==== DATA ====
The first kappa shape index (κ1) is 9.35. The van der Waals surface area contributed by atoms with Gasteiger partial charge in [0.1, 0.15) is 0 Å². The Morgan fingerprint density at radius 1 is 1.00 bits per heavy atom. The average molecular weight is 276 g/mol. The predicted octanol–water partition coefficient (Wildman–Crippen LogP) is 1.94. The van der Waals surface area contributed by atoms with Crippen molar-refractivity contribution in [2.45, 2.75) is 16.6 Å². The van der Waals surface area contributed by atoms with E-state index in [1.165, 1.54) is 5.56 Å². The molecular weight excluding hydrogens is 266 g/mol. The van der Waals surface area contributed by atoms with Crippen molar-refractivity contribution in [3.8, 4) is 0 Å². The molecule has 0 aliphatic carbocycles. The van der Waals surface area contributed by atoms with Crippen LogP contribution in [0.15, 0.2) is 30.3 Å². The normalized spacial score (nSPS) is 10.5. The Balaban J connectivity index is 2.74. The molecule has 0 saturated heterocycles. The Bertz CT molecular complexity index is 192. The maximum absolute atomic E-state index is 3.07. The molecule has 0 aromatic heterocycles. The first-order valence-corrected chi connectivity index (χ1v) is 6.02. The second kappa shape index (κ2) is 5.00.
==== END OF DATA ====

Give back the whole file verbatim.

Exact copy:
The first kappa shape index (κ1) is 9.35. The van der Waals surface area contributed by atoms with Gasteiger partial charge in [0.1, 0.15) is 0 Å². The Morgan fingerprint density at radius 1 is 1.00 bits per heavy atom. The average molecular weight is 276 g/mol. The predicted octanol–water partition coefficient (Wildman–Crippen LogP) is 1.94. The van der Waals surface area contributed by atoms with Crippen molar-refractivity contribution in [2.45, 2.75) is 16.6 Å². The van der Waals surface area contributed by atoms with E-state index in [1.165, 1.54) is 5.56 Å². The molecular weight excluding hydrogens is 266 g/mol. The van der Waals surface area contributed by atoms with Crippen molar-refractivity contribution in [3.8, 4) is 0 Å². The molecule has 0 aliphatic carbocycles. The van der Waals surface area contributed by atoms with Crippen LogP contribution in [0.15, 0.2) is 30.3 Å². The normalized spacial score (nSPS) is 10.5. The Balaban J connectivity index is 2.74. The molecule has 0 saturated heterocycles. The Bertz CT molecular complexity index is 192. The maximum absolute atomic E-state index is 3.07. The molecule has 0 aromatic heterocycles. The first-order valence-corrected chi connectivity index (χ1v) is 6.02. The second kappa shape index (κ2) is 5.00.